October 25, 1926.
December 11, 1926.
Present: RUGG, C.J., CROSBY, CARROLL, WAIT, SANDERSON, JJ.
Carrier, Of goods. Negligence, Railroad, Proximate cause. Joint Tortfeasors.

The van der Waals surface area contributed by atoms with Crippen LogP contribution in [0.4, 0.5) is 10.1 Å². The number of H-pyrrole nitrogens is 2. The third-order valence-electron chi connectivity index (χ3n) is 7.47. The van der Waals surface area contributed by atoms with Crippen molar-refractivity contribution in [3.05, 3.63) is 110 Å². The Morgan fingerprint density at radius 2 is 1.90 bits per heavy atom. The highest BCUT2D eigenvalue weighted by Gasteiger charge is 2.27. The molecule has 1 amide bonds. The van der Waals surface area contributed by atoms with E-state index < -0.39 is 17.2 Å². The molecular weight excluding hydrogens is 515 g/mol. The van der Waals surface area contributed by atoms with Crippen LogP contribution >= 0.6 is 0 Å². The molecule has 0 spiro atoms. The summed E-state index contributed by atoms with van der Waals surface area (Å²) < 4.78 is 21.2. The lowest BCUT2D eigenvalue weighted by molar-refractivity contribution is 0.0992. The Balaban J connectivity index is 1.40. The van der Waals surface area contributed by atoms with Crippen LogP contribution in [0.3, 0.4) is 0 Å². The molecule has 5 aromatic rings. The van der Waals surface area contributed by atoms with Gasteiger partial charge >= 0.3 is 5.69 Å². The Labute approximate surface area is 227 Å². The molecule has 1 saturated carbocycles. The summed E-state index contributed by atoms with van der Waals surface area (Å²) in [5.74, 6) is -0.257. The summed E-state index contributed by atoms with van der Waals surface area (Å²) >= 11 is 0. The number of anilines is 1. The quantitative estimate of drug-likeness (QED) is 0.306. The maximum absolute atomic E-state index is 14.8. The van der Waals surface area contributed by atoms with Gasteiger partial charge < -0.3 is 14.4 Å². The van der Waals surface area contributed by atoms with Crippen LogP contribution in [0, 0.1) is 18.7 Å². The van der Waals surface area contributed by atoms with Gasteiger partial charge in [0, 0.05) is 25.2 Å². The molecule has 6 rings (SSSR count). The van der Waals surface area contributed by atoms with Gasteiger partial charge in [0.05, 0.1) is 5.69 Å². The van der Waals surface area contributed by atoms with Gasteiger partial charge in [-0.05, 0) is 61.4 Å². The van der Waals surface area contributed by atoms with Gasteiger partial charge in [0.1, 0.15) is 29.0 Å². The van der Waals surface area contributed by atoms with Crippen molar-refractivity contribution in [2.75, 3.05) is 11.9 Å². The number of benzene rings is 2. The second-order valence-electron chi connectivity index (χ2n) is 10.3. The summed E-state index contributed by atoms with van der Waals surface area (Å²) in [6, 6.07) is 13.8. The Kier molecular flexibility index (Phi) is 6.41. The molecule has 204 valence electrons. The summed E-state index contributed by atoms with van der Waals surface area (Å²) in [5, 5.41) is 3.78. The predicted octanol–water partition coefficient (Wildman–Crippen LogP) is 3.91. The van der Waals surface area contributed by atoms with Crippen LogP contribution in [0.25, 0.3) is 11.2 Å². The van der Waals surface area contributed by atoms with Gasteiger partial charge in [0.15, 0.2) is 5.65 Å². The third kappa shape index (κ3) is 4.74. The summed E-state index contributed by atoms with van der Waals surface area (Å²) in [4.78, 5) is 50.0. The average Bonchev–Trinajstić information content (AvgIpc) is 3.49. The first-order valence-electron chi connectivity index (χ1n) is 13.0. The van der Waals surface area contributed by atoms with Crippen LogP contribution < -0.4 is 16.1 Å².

Goods were delivered at Fall River to a railroad, then under the control of the Director General of Railroads, on January 24, 1920, for shipment to Montreal in the Dominion of Canada. They arrived at Framingham on January 31. Federal control of the railroad ceased on March 1 and the goods then came into the possession of the New York, New Haven and Hartford Railroad Company, which kept them at Framingham until March 17. They were delivered to a connecting carrier at Lowell the next day. The shipment arrived at Montreal on March 29. The weather conditions were not unusual. The consignee brought an action of contract against the New York, New Haven and Hartford Railroad Company for damages resulting from the delay. Held, that (1) There was evidence warranting a finding that the delay from March 1 to March 18 was unreasonable and that it resulted from carelessness and negligence of the defendant; (2) The plaintiff's claim being founded on carelessness and negligence of the defendant, he was not required to comply with the requirement of a bill of lading issued to him, that he should file a claim within six months after delivery of property except "where the loss, damage, or injury complained of is due to . . . carelessness or negligence"; (3) To a request by the defendant for an instruction: "If any pre-existing negligence of the United States Railroad Administration was the sole cause, or the proximate cause of any delay, then the defendant is not liable," it was proper for the judge to add the qualification, "except in the manner in which I heretofore stated, that if the defendant's negligence contributed in whole or in part to the delay, it would be liable," where it appeared that the judge previously had instructed the jury that the defendant in no way was responsible for anything that took place previous to March 1, and that, if the delay was caused in part by the negligence of the Federal government up to March 1, and in part by the negligence of the defendant, then the defendant would be liable on the principle that if two concur in producing a wrong either may be said to have contributed in whole or in part to the tort.